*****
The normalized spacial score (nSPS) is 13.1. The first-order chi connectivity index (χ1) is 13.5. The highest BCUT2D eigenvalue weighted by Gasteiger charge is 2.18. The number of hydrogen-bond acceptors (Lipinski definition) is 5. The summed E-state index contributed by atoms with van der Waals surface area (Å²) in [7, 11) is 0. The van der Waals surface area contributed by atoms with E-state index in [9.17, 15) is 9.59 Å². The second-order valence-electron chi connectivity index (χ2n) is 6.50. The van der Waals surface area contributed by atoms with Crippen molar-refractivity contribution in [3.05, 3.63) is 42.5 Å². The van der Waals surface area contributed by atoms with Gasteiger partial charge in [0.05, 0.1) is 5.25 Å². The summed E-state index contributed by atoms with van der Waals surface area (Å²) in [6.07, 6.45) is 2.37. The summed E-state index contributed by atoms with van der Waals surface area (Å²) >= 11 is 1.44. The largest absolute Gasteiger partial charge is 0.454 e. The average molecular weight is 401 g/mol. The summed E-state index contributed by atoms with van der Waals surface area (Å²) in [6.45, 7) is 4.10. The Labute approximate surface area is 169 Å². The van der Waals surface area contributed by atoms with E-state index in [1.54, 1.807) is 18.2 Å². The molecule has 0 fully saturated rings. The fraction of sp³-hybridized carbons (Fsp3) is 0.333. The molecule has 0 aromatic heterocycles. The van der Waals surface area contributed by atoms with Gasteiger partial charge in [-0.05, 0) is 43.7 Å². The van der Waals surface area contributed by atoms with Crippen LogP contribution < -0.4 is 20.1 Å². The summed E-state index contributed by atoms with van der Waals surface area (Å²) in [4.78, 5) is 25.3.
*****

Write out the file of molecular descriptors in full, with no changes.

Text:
The normalized spacial score (nSPS) is 13.1. The first-order chi connectivity index (χ1) is 13.5. The highest BCUT2D eigenvalue weighted by Gasteiger charge is 2.18. The number of hydrogen-bond acceptors (Lipinski definition) is 5. The summed E-state index contributed by atoms with van der Waals surface area (Å²) in [7, 11) is 0. The van der Waals surface area contributed by atoms with E-state index in [9.17, 15) is 9.59 Å². The second-order valence-electron chi connectivity index (χ2n) is 6.50. The van der Waals surface area contributed by atoms with Crippen molar-refractivity contribution in [3.05, 3.63) is 42.5 Å². The van der Waals surface area contributed by atoms with Gasteiger partial charge in [0.05, 0.1) is 5.25 Å². The summed E-state index contributed by atoms with van der Waals surface area (Å²) in [6.07, 6.45) is 2.37. The summed E-state index contributed by atoms with van der Waals surface area (Å²) >= 11 is 1.44. The largest absolute Gasteiger partial charge is 0.454 e. The average molecular weight is 401 g/mol. The summed E-state index contributed by atoms with van der Waals surface area (Å²) in [6.45, 7) is 4.10. The Labute approximate surface area is 169 Å². The van der Waals surface area contributed by atoms with E-state index in [1.54, 1.807) is 18.2 Å². The molecule has 0 fully saturated rings. The fraction of sp³-hybridized carbons (Fsp3) is 0.333. The molecule has 0 aromatic heterocycles. The van der Waals surface area contributed by atoms with Gasteiger partial charge in [-0.05, 0) is 43.7 Å². The van der Waals surface area contributed by atoms with Crippen LogP contribution < -0.4 is 20.1 Å². The summed E-state index contributed by atoms with van der Waals surface area (Å²) in [4.78, 5) is 25.3.